POSTED: 01:30 a.m. HST, Aug 06, 2010
Whenever an important legal ruling surfaces within the broad jurisdiction of the 9th U.S. Circuit Court of Appeals, Hawaii's lawyers take notice in assessing the effects of a circuit-wide application.
That is surely the case now, as lawyers and citizenry alike take stock of a San Francisco federal judge's opinion favoring same-sex marriage.
But with the case likely to draw out as it winds toward the U.S. Supreme Court, next year's Hawaii Legislature should be undeterred in recognizing same-sex civil unions.
Gov. Linda Lingle vetoed the civil union bill after this year's legislative session, suggesting that the issue be put before Hawaii's voters. That rationale fails to recognize same-sex unions as a civil rights issue, which should be addressed in legislation.
On Wednesday, U.S. District Judge Vaughn R. Walker struck down California's controversial Proposition 8 as unconstitutional because it was based on factual error, assumptions about gay and lesbian relationships that are widely held but are mistaken. The proposition mandated "that men and women be treated differently based only on antiquated and discredited notions of gender," he ruled.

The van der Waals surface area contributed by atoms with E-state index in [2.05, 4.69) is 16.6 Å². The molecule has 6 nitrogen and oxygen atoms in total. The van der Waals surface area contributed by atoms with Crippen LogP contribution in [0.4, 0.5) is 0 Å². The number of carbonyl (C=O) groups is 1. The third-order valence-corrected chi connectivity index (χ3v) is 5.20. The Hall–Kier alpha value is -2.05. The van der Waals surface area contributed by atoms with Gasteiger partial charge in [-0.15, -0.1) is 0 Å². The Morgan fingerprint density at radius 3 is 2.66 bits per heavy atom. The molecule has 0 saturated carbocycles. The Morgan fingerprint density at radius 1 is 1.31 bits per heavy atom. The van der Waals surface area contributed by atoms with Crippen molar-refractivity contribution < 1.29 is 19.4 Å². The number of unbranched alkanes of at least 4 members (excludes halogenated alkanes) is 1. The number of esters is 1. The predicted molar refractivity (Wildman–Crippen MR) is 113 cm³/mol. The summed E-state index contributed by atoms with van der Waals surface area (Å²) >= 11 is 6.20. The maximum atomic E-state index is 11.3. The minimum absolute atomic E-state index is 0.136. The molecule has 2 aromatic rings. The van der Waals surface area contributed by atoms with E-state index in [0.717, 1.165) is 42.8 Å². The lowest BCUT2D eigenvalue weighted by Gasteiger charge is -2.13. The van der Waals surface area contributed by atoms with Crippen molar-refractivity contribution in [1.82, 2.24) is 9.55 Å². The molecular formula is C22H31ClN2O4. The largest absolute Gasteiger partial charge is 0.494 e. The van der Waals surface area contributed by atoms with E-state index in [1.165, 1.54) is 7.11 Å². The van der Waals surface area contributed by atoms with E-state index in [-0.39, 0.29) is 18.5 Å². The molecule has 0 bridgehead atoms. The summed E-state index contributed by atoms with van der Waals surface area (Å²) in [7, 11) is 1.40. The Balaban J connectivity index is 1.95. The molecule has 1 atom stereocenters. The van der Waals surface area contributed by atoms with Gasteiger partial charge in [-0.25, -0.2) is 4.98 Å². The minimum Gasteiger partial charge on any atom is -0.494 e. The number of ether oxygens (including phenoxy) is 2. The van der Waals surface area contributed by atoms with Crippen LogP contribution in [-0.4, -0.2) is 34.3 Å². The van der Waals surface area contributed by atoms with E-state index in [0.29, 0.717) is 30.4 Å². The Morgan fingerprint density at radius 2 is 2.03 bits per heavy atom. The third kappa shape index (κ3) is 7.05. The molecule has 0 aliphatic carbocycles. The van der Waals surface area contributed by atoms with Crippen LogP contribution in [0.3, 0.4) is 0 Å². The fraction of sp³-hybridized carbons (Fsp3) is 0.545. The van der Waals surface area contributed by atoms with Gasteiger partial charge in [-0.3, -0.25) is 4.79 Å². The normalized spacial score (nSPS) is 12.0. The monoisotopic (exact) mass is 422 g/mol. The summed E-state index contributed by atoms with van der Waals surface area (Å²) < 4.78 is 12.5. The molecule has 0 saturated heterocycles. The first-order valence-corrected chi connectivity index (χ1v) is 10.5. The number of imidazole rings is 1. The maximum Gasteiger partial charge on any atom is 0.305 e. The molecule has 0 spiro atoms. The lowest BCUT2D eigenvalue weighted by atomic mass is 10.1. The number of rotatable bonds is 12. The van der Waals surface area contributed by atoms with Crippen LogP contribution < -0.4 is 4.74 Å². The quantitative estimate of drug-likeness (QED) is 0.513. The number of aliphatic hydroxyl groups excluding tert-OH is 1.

Instead, the judge wrote, the proposition was improperly based on "a private moral view that same-sex couples are inferior to opposite-sex couples."
That a majority of California's voters may harbor that opinion "is irrelevant," he added, "as 'fundamental rights may not be submitted to (a) vote,'" quoting a 1943 case.
Specifically, Walker stated, beliefs that "denial of marriage to same-sex couples protects children" and that "the ideal child-rearing environment" requires a marriage between a man and a woman are moral comparisons that are not factually based. The factual record in the ruling was based on extensive testimony by experts.
Walker's approach in his ruling will make it difficult to overturn. Appeals usually are struck down because of disagreement about legal findings instead of factual challenges. Appellate judges generally assume the facts presented in a decision to be true.
In 1998, Hawaii voters approved a state constitutional amendment -- not defining marriage as between one man and one woman but giving that authority to the Legislature, which already had done so. The vote came after the Hawaii Supreme Court ruled that the state must find a compelling state interest to overcome state constitutional equality rights. It was a roundabout way of having voters empower legislators to define marriage.
If the U.S. Supreme Court ultimately upholds the California ruling, Hawaii may be hard-pressed to find that same state interest in maintaining the ban of same-sex marriages -- especially if same-sex couples are denied civil union status and rights.